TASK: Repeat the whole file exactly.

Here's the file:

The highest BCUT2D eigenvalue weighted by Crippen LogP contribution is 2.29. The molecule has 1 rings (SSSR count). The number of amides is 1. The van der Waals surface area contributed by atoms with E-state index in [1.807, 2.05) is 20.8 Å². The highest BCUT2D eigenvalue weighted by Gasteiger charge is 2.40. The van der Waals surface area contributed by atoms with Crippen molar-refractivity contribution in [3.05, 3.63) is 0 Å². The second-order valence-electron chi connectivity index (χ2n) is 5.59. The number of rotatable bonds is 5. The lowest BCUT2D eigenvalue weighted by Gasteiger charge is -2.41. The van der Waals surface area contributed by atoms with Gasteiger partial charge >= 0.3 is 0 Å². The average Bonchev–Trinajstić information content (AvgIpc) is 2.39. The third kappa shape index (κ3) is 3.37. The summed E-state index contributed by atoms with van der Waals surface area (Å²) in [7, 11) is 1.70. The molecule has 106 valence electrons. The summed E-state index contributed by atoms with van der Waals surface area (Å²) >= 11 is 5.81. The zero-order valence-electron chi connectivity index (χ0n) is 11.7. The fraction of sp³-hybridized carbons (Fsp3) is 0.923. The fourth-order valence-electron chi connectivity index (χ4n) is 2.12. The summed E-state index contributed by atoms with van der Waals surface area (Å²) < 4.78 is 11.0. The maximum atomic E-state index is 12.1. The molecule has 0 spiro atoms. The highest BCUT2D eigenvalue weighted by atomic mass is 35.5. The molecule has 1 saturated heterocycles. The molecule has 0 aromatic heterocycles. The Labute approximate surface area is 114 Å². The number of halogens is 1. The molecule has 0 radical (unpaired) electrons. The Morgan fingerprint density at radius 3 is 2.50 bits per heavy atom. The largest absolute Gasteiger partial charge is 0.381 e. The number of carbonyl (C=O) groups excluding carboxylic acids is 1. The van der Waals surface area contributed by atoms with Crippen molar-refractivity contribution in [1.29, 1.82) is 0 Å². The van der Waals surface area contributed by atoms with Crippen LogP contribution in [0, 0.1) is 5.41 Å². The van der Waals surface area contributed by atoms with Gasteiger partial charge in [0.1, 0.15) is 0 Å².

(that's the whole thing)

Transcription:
The highest BCUT2D eigenvalue weighted by Crippen LogP contribution is 2.29. The molecule has 1 rings (SSSR count). The number of amides is 1. The van der Waals surface area contributed by atoms with E-state index in [1.807, 2.05) is 20.8 Å². The highest BCUT2D eigenvalue weighted by Gasteiger charge is 2.40. The van der Waals surface area contributed by atoms with Crippen molar-refractivity contribution in [3.05, 3.63) is 0 Å². The second-order valence-electron chi connectivity index (χ2n) is 5.59. The number of rotatable bonds is 5. The lowest BCUT2D eigenvalue weighted by Gasteiger charge is -2.41. The van der Waals surface area contributed by atoms with Gasteiger partial charge >= 0.3 is 0 Å². The average Bonchev–Trinajstić information content (AvgIpc) is 2.39. The third kappa shape index (κ3) is 3.37. The summed E-state index contributed by atoms with van der Waals surface area (Å²) in [7, 11) is 1.70. The molecule has 106 valence electrons. The summed E-state index contributed by atoms with van der Waals surface area (Å²) >= 11 is 5.81. The zero-order valence-electron chi connectivity index (χ0n) is 11.7. The fraction of sp³-hybridized carbons (Fsp3) is 0.923. The fourth-order valence-electron chi connectivity index (χ4n) is 2.12. The summed E-state index contributed by atoms with van der Waals surface area (Å²) < 4.78 is 11.0. The maximum atomic E-state index is 12.1. The molecule has 0 spiro atoms. The highest BCUT2D eigenvalue weighted by atomic mass is 35.5. The molecule has 1 saturated heterocycles. The molecule has 0 aromatic heterocycles. The Labute approximate surface area is 114 Å². The number of halogens is 1. The molecule has 0 radical (unpaired) electrons. The Morgan fingerprint density at radius 3 is 2.50 bits per heavy atom. The largest absolute Gasteiger partial charge is 0.381 e. The number of carbonyl (C=O) groups excluding carboxylic acids is 1. The van der Waals surface area contributed by atoms with Crippen molar-refractivity contribution in [1.29, 1.82) is 0 Å². The van der Waals surface area contributed by atoms with Crippen LogP contribution in [0, 0.1) is 5.41 Å². The van der Waals surface area contributed by atoms with Gasteiger partial charge in [0.1, 0.15) is 0 Å².